KPIs are metrics an organization uses to track and measure its progress toward critical business objectives. Metrics, on the other hand, are those that measure organizational performance and health in the context of specific activities and processes.
What are KPIs?
KPIs (key performance indicators) are metrics an organization uses to track and measure its progress toward critical business objectives. The operative word here is “key” since the metrics are the most important ones at hand and serve as measurable benchmarks.
Here are some common KPI examples across several industries or business types:
- SaaS – churn, cost per acquisition, and average revenue per user (ARPU).
- Retail – capital expenditure, sales per square foot, and stock turnover.
- eCommerce – conversion rate, users, and cart abandonment rate.
- Professional services – utilization, effective billable rate, and backlog, and
- Online media – unique visitors, share ratio, and time on site.
What are metrics?
Metrics, on the other hand, are those that measure organizational performance and health in the context of specific activities and processes. While metrics may be loosely related to organizational objectives, they are less important than KPIs and tend to provide little clarity on whether the company is making adequate progress.
Examples of business metrics include:
- Profit, and
- Profit margin.
Understanding the difference between KPIs and metrics
To understand the main difference between KPIs and metrics, consider that KPIs are a subset of metrics. In other words, all KPIs are metrics, but not all metrics are KPIs.
Some of the other differences between these quantitative measures include the following.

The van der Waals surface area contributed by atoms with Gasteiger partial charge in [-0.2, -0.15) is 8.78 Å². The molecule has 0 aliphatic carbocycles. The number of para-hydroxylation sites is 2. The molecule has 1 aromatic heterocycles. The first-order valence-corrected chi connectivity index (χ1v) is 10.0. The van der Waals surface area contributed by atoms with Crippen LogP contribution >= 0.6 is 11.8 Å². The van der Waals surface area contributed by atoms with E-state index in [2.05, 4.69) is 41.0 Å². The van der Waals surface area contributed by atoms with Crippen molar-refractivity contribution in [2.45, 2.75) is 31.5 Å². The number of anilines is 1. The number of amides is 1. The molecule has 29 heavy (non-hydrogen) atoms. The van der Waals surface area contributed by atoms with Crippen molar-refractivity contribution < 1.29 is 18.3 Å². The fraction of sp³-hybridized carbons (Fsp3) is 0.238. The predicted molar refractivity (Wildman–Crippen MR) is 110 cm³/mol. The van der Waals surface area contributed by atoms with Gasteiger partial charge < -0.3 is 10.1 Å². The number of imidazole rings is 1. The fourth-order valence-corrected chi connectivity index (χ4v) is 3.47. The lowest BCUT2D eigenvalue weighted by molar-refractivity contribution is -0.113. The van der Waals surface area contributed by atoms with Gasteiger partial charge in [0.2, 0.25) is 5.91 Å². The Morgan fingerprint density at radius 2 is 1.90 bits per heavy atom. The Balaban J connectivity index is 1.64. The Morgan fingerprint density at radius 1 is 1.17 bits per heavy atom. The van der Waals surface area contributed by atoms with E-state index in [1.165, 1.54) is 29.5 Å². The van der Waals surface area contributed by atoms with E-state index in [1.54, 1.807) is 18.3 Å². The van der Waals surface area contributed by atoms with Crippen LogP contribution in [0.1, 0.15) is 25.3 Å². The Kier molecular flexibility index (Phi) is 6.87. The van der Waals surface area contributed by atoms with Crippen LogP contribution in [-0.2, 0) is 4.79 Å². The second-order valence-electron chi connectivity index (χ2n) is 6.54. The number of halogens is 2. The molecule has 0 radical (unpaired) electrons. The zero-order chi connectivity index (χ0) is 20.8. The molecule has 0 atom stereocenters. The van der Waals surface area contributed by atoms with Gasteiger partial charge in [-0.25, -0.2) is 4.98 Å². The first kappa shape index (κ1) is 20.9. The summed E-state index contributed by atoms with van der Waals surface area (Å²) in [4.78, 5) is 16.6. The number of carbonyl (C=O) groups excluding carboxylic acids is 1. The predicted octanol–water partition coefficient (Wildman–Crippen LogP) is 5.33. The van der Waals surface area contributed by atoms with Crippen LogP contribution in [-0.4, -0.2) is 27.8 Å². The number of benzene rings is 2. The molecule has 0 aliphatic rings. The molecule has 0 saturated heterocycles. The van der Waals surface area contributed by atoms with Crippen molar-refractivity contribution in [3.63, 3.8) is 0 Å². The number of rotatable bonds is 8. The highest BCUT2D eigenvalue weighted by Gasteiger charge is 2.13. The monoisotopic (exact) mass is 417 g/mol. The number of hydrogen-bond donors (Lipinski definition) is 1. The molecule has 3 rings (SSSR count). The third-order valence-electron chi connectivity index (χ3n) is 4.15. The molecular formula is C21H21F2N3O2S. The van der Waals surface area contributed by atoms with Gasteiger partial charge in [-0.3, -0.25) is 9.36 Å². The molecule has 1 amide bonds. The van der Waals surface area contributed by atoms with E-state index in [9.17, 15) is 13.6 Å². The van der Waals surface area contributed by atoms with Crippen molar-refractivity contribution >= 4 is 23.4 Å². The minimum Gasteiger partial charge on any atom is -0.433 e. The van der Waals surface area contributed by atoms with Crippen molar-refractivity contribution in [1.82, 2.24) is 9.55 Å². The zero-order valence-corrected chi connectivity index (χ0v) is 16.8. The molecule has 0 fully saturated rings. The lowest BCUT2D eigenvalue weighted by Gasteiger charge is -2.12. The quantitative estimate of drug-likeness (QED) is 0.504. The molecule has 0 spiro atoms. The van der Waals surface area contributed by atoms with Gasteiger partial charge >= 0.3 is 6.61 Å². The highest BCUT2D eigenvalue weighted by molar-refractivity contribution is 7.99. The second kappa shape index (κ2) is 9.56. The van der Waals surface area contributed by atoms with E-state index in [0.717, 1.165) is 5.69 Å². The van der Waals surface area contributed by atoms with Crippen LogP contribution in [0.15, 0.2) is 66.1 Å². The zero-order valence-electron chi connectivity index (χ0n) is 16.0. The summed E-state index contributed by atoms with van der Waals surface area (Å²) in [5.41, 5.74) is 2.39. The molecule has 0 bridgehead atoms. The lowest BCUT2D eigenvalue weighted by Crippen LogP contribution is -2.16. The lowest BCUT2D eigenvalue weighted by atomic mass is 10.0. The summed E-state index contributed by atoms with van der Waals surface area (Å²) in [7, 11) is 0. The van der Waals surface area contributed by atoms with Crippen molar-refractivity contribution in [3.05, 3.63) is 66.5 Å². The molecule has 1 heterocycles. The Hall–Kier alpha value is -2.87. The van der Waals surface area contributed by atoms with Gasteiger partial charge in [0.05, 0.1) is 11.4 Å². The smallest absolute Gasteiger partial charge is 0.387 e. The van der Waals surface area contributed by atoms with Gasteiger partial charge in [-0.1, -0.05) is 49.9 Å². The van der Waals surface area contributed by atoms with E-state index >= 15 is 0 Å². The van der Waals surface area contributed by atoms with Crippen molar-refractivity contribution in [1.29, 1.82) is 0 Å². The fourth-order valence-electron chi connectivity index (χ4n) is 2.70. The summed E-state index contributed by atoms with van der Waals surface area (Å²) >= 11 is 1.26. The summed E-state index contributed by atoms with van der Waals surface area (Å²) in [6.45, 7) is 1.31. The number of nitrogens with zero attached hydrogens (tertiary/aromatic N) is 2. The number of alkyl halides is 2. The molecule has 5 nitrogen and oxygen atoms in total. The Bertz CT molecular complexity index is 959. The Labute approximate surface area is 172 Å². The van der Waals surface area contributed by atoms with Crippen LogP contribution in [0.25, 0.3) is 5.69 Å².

KPIs are strategic indicators that are used to communicate progress toward business objectives. Metrics are more granular and may be used to track activities, areas, or processes that support those objectives.
For example, a SaaS company may set an objective to increase sales by 15% in 2023. The KPI in this case may be the number of monthly active users, but to ensure the objective is reached, the company would need to track various metrics. These relate to the performance of sales personnel or the effectiveness of certain communication channels, and so forth.
KPIs are tied to outcomes such that they move up and down in response to organizational performance. Metrics measure the impact of day-to-day performance on various business areas and, as we noted earlier, may not be able to track the success or progression of strategic initiatives.
Understandably, KPIs are broad, holistic measures that define business objectives that are relevant to multiple departments. Metrics are narrower, lower-level measures that track activities and processes specific to one department, team, individual, or work area.
Let’s return to the example of the SaaS company that wants to increase sales by 15%. Since the various departments will play a role in helping the company achieve the objective, the metrics will also differ. The sales department may be concerned with lead conversion, while the customer service department may instead track NPS.
Read Next: KPI, North Star, OKR.
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